The truth is that when grieving you must forgive yourself. All of the missed opportunities and wasted years are gone. When my time comes I will not be angry at my children for the time they did not spend with me. What would upset me most is the notion that they might stand at my grave and weep for the loss of that which will be gone forever. So forgive yourself. Chances are your lost loved one already has and if they haven’t then they are not worthy of your consideration.

My father grieves like a clenched fist. If he softened and opened up then there is so much still to take from the world and so much life can give to him, but as long as he is clenched like that fist all he can do is cling to what he has – bitterness, hatred, resentment and anger.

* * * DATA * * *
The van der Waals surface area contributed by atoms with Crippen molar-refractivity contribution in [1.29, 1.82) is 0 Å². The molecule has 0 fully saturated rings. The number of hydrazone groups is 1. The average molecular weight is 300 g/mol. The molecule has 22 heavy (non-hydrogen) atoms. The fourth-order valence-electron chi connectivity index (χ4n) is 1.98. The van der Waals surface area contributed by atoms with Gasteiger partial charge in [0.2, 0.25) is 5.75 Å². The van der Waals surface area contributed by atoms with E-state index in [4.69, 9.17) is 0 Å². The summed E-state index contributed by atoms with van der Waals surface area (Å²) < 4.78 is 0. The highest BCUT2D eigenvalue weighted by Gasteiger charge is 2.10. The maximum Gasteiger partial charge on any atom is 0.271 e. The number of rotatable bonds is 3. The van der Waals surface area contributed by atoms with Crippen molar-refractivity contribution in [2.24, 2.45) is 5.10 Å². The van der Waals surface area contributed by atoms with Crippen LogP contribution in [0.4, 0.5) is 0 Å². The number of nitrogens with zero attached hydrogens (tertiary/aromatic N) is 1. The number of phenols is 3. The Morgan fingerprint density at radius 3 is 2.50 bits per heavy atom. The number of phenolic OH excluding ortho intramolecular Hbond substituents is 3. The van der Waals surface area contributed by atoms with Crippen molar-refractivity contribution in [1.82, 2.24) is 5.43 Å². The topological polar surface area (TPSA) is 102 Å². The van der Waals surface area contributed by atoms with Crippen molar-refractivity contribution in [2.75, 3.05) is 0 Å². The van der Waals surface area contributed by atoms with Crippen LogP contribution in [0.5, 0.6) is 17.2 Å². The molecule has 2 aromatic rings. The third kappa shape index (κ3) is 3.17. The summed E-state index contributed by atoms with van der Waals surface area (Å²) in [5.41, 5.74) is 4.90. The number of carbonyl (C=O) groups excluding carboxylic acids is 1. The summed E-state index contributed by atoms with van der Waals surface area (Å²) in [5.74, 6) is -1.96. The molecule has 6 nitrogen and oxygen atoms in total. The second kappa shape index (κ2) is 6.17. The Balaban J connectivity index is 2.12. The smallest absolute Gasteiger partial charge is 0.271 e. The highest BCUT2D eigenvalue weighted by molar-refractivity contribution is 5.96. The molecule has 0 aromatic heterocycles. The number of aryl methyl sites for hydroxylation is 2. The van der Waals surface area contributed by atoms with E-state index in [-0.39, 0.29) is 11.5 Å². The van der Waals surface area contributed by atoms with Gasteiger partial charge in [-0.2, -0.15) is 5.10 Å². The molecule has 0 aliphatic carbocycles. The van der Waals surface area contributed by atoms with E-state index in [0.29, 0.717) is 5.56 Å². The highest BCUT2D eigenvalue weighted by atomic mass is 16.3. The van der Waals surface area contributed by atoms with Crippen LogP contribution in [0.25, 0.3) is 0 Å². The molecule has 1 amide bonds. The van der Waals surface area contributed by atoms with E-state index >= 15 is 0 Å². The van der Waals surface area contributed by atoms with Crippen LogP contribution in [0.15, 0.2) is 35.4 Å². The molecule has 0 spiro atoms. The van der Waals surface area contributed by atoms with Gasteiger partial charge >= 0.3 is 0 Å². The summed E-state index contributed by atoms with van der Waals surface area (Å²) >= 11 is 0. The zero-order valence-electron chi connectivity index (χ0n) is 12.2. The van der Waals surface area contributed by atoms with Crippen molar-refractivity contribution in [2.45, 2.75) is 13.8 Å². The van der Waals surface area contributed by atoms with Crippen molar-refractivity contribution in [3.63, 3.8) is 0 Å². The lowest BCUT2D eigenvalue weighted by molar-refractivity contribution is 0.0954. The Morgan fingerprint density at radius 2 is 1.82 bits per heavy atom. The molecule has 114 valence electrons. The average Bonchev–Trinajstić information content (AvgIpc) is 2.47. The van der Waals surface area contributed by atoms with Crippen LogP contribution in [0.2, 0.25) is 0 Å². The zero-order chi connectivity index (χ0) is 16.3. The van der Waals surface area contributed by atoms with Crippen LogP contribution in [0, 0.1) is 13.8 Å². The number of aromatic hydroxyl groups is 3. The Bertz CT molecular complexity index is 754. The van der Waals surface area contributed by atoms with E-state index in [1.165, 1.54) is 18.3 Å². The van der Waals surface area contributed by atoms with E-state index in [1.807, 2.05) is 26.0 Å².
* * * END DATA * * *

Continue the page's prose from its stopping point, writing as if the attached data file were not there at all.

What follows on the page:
My final thoughts are these: we all deserve the time to grieve when we endure loss. We deserve compassion, empathy and understanding and the truth is that if you use that loss to gain something you do not merit, such as a law that will impact others negatively, or you simply believe that the world owes you a favour, then, quite simply, you are a predator. Grief is the camouflage for your predatorial nature. Worst of all, in the end you will only destroy yourself. It is hard to forgive your enemies, perceived or otherwise, and it is hard to let go of pain and anger when nobody would blame you for feeling that way. Even harder still is to summon the courage to look in the mirror and accept that the world does not owe you anything for what you lost. A better way would be to think that you owe it to the world to fill the gap left by whomever has left it and for whom your grieve. What can you do to ensure that their loss will produce something of value? My mum is dead. It is unjust, unfair and unfinished, but she is dead. It serves no good purpose for me to inflict that upon the world. However, what I can do is use the memory of the pain to soothe that of another, to empathise and show compassion to someone else. This is surely a better way.